Thursday, February 24, 2011

Setting Bad Precedents

I do solemnly swear that I will faithfully execute the office of President of the United States, and will to the best of my ability, preserve, protect and defend the Constitution of the United States. - Oath of the President of the United States
Most of us learned in elementary school that there are three branches of government in the United States: The Congress makes the laws; the President and the Executive Branch enforces those laws; and the Judiciary, led by the Supreme Court, determines if those laws are Constitutional. Within reason, each branch is supposed to respect the ideals of one another, as there are gray areas all over and there are often disagreements, depending on one's point of view. For example, members of Congress are not supposed to put forth bills without demonstrating their need and why they fall under the Constitutional rights of Congress to enact a law about, a point which the new Republican majority has tried to impress; and the Courts will often try to retain portions of a law even if other portions are found to be unconstitutional out of respect for the Congress.

Yesterday, the Obama administration made a very interesting and unprecedented decision: It decided that it would no longer defend the Defense of Marriage Act, which was passed into law by overwhelming majorities in both houses of Congress in 1996, from constitutional challenges in the Courts. [Note: I don't believe the subject matter is particularly important for the legal discussion, on which (hat tip: Nephtuli) there are two very interesting posts with many interesting comments on Volokh Conspiracy (a top legal blog).] One of the most interesting parts of the administration's decision is that while they will not defend the law, they will however still enforce the law. This seems to be quite a split - some have argued that this makes sense, from the standpoint of the Executive Branch is required to enforce the laws of this country, and therefore even if they don't like a law, they can't simply not enforce it. Others have argued the reverse: The Executive Branch should be required to defend the law so long as it is on the books, but can choose to selectively enforce or not enforce a law as it sees fit. Still others have argued that they must do neither, that to enforce or defend but not the other is an inherent contradiction.

But Orin Kerr's piece points out the stickiest issue here: By the Executive Branch choosing to not defend a law passed by Congress, it essentially becomes an Executive power grab:
If Congress passes legislation on a largely party-line vote, the losing side just has to fashion some constitutional theories for why the legislation is unconstitutional and then wait for its side to win the Presidency. As soon as its side wins the Presidency, activists on its side can file constitutional challenges based on the theories; the Executive branch can adopt the theories and conclude that, based on the theories, the legislation is unconstitutional; and then the challenges to the legislation will go undefended. Winning the Presidency will come with a great deal of power to decide what legislation to defend, increasing Executive branch power at the expense of Congress’s power. Again, it will be a power grab disguised as academic constitutional interpretation.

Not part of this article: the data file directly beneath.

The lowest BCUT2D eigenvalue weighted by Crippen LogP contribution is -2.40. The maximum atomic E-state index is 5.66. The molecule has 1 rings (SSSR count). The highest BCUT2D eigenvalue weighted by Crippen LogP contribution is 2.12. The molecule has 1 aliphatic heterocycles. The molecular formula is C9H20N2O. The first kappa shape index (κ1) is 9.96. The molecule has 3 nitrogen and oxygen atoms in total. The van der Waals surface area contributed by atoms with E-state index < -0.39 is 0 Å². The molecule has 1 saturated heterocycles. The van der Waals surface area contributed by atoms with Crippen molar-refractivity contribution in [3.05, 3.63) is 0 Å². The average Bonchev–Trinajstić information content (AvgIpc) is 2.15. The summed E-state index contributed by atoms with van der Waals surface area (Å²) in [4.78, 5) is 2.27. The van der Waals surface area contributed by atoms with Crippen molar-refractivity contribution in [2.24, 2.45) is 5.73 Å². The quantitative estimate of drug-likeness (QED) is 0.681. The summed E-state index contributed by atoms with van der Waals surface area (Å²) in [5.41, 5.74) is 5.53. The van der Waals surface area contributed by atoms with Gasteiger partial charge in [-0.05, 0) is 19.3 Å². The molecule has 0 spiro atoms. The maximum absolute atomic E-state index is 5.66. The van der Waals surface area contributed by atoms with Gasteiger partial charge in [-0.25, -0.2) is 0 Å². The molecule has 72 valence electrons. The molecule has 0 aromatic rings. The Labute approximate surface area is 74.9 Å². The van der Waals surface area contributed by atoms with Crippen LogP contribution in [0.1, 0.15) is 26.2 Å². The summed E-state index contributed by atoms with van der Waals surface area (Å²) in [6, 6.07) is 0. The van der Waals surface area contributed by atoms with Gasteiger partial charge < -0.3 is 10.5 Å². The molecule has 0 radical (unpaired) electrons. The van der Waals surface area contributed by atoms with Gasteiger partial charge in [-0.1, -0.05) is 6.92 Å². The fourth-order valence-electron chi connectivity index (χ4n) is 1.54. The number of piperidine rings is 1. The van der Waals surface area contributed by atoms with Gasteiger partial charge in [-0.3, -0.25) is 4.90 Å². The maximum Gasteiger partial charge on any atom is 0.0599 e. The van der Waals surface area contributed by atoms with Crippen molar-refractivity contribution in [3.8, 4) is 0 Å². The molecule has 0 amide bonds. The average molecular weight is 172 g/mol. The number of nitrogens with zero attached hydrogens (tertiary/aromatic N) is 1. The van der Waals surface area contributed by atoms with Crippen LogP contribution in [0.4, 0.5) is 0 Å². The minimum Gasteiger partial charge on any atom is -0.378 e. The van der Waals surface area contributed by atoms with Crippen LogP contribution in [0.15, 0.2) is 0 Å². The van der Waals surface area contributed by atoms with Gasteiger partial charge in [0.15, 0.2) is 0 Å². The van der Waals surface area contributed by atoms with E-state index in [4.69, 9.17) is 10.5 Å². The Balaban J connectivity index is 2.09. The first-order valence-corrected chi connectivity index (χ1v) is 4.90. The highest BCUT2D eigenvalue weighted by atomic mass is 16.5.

The simplest example is perhaps coming up rather soon. If a Republican wins the Presidency in 2012, is there any doubt that they would exercise this new technique to not defend the health care bill should it come to the Supreme Court? The Department of Justice has a longstanding practice of defending all federal laws which are challenged in court, regardless of the President's views on the subject. To stop appears to be a horrible precedent to set, allowing the President in his capacity as Chief Executive to unilaterally determine which laws it will or will not defend (or enforce, though again that does not seem to be at issue here).

As an aside, Kerr makes an interesting analogy to President Bush's administration's defense of approaches that were certainly against the mainstream interpretation of law; however, at least those cases were regarding the powers of the Executive Branch and how far reaching those powers were (such as could they wiretap without a warrant people who had been in contact with foreign terrorists), and it is reasonable to allow the Executive Branch to attempt to determine the limits of its own powers. Here, President Obama's administration is applying its opinion to laws passed by the Congress and signed into law by President Clinton - without waiting for the Courts to decide the Constitutionality of the law, but making their own judgment and acting accordingly. This is essentially spitting in the face of Congress and precedent, that laws remain as such until such time that the Congress repeals or amends the law or the Courts determine it to be unconstitutional.

This is also not the first time President Obama has seemed to overstep his boundaries a bit. In last year's State of the Union address, he openly criticized a decision by the Supreme Court, prompting a reaction from Justice Alito and a bit of a negative backlash from all over, as no President had ever done such a thing before. For a President to almost interfere with another branch like that was shockingly bad precedent; yesterday's decision likely is as well. It appears that President Obama's administration is either unaware of the precedents it may be setting; uncaring due to the policies it feels are worth promoting despite the costs; or specifically creating such precedents to redesign the way the United States government functions and to transfer greater powers to the Executive Branch. None of those choices are particularly comforting, and we can only hope that the precedent is stopped and reversed as time passes.

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